The post-festive period usually starts with good intentions and resolutions, new gym memberships or diet plans (guilty!). In fact, around 12% of gym members sign up in January alone according to the Fitness Industry Association with similar #fitjanuary trends seen across the globe. As a result, in developed markets like North America and Europe, the fitness industry makes over $30 billion every year.
Fitness Trends in Africa
It is a popular theory that as a result of a growing ‘middle class’ and increasing urbanisation (people moving from rural areas to cities) similar trends are now being seen across Africa. According to smallstarter.com, the continent is fast becoming a huge demand pool for the fitness industry with yearly memberships surpassing $1000 in countries where per capita GDP is just above $500 – this speaks volumes of the increasing consumer demand for gyms and health clubs in certain parts of the continent.
Getting fatter is one side-effect of economic growth. For instance, Sub- Saharan Africa’s most developed nation, South Africa has the highest density of gyms and health clubs on the continent – it is also the plumpest country on the continent with 61% of its people overweight or obese (South African Medical Research Council.) International brands such as Virgin Active have had huge success in the country. It currently boasts 138 Virgin Active clubs in South Africa located in places like high- end suburbs in Cape Town to Townships like Soweto as well as Namibia and Botswana. The international firm is looking to replicate its success in Ghana, Kenya and Zambia with future sites.
Increased access to technology has also been said to have spurred on fitness trends. A qualified trainer, wellness coach and lifestyle consultant, ‘The Fit Lawyer’ who is based in Lagos agrees, “I think millennials, and technology and the media are responsible for the growth of the fitness industries in countries like South Africa, Nigeria and Kenya. African millennials have easier access to the media; we are able to read more about what to do to improve our appearance and health long term, people are keen to do and be better.“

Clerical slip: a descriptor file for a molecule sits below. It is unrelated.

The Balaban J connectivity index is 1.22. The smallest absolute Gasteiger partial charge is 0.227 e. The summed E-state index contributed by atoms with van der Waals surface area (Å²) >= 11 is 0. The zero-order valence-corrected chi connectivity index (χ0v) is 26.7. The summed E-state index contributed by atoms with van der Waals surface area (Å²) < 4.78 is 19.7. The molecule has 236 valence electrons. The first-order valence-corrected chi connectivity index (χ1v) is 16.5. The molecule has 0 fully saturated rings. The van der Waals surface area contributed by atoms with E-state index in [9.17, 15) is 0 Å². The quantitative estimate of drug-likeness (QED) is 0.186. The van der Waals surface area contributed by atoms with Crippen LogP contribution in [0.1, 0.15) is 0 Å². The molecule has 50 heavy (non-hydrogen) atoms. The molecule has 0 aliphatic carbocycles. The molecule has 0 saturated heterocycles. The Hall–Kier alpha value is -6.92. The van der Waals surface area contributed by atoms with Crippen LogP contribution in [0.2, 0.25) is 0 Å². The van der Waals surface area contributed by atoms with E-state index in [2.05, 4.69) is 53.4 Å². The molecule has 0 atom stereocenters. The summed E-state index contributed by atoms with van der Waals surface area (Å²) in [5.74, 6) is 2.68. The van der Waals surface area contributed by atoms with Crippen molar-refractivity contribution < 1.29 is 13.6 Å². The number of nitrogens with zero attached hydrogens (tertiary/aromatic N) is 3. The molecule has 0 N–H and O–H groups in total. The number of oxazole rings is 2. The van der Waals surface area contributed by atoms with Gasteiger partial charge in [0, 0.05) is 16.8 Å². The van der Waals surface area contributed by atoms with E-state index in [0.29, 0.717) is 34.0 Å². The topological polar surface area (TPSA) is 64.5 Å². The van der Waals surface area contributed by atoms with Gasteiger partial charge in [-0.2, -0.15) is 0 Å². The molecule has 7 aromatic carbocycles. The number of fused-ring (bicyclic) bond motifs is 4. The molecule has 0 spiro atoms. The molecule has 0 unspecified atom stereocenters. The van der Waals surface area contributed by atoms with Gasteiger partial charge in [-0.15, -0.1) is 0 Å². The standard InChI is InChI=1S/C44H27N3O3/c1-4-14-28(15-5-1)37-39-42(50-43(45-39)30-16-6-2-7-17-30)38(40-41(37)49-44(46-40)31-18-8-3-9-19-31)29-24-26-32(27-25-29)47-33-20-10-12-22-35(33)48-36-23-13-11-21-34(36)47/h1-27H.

Trends in Nutrition
Aside from gyms and fitness, changing attitudes towards food and nutrition which has been felt globally have not been missed in parts of Africa. There have been an increasing number of millennials at home and within the diaspora who are pushing for healthier diets within their cultural cuisines. 21-year-old Bryanne Hackman, a health and fitness enthusiast and blogger from Ghana shares healthy Ghanaian inspired recipes and fit lifestyle tips on her blog bestbodybybry.com, she says “more and more Africans are looking to create healthier versions of our food as opposed to eating foods that are prescribed by ‘Westerners’ which include ingredients which are difficult to find on our continent. As a result, through my brand, BestBodybyBry, I desire to create healthy versions of Ghanaian food to show people that living healthily is more accessible than they think.“
@bestbodybybry Ghanaian inspired healthy meals.
The Fit Lawyer also shares healthy recipes on her blog www.sofiticated.com (see Bodysofit by The Fit Lawyer) and observes that in Lagos “people are keen to learn, people want to keep up with the best practices, people also want convenience; so, for example, www.sofiticated.com does meal plans and to ensure convenience for our clients, we have partnered with another company to do meal prep… I try to encourage clients to have a different motivation asides aesthetics, as once they achieve their physical goals if there is no other reason to keep fit there is a tendency to slack and return back to the starting point.”
Adapting Trends & The Importance of Contextual Relevance